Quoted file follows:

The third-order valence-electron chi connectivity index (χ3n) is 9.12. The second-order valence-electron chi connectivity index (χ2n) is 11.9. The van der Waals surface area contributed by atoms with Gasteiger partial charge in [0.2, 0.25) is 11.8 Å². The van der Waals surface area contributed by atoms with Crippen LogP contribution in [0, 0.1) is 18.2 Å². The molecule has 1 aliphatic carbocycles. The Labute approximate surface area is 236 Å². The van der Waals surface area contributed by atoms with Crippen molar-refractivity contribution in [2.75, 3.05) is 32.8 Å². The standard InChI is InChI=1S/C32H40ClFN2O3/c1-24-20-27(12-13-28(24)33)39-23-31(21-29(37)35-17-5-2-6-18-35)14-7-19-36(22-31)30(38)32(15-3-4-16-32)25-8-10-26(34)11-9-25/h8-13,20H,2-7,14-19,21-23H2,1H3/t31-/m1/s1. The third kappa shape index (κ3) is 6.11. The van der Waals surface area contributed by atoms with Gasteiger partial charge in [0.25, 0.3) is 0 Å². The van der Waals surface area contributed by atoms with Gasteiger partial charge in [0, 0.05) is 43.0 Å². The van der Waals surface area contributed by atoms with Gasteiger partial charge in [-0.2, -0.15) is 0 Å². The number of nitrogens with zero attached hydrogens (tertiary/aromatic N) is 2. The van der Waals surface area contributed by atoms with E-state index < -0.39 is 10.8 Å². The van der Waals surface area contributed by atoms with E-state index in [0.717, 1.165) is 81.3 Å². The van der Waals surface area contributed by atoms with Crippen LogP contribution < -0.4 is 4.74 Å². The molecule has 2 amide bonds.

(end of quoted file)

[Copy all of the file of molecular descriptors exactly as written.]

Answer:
The third-order valence-electron chi connectivity index (χ3n) is 9.12. The second-order valence-electron chi connectivity index (χ2n) is 11.9. The van der Waals surface area contributed by atoms with Gasteiger partial charge in [0.2, 0.25) is 11.8 Å². The van der Waals surface area contributed by atoms with Crippen LogP contribution in [0, 0.1) is 18.2 Å². The molecule has 1 aliphatic carbocycles. The Labute approximate surface area is 236 Å². The van der Waals surface area contributed by atoms with Crippen molar-refractivity contribution in [2.75, 3.05) is 32.8 Å². The standard InChI is InChI=1S/C32H40ClFN2O3/c1-24-20-27(12-13-28(24)33)39-23-31(21-29(37)35-17-5-2-6-18-35)14-7-19-36(22-31)30(38)32(15-3-4-16-32)25-8-10-26(34)11-9-25/h8-13,20H,2-7,14-19,21-23H2,1H3/t31-/m1/s1. The third kappa shape index (κ3) is 6.11. The van der Waals surface area contributed by atoms with Gasteiger partial charge in [0.25, 0.3) is 0 Å². The van der Waals surface area contributed by atoms with Gasteiger partial charge in [0, 0.05) is 43.0 Å². The van der Waals surface area contributed by atoms with Gasteiger partial charge in [-0.2, -0.15) is 0 Å². The number of nitrogens with zero attached hydrogens (tertiary/aromatic N) is 2. The van der Waals surface area contributed by atoms with E-state index < -0.39 is 10.8 Å². The van der Waals surface area contributed by atoms with E-state index in [0.717, 1.165) is 81.3 Å². The van der Waals surface area contributed by atoms with Crippen LogP contribution < -0.4 is 4.74 Å². The molecule has 2 amide bonds.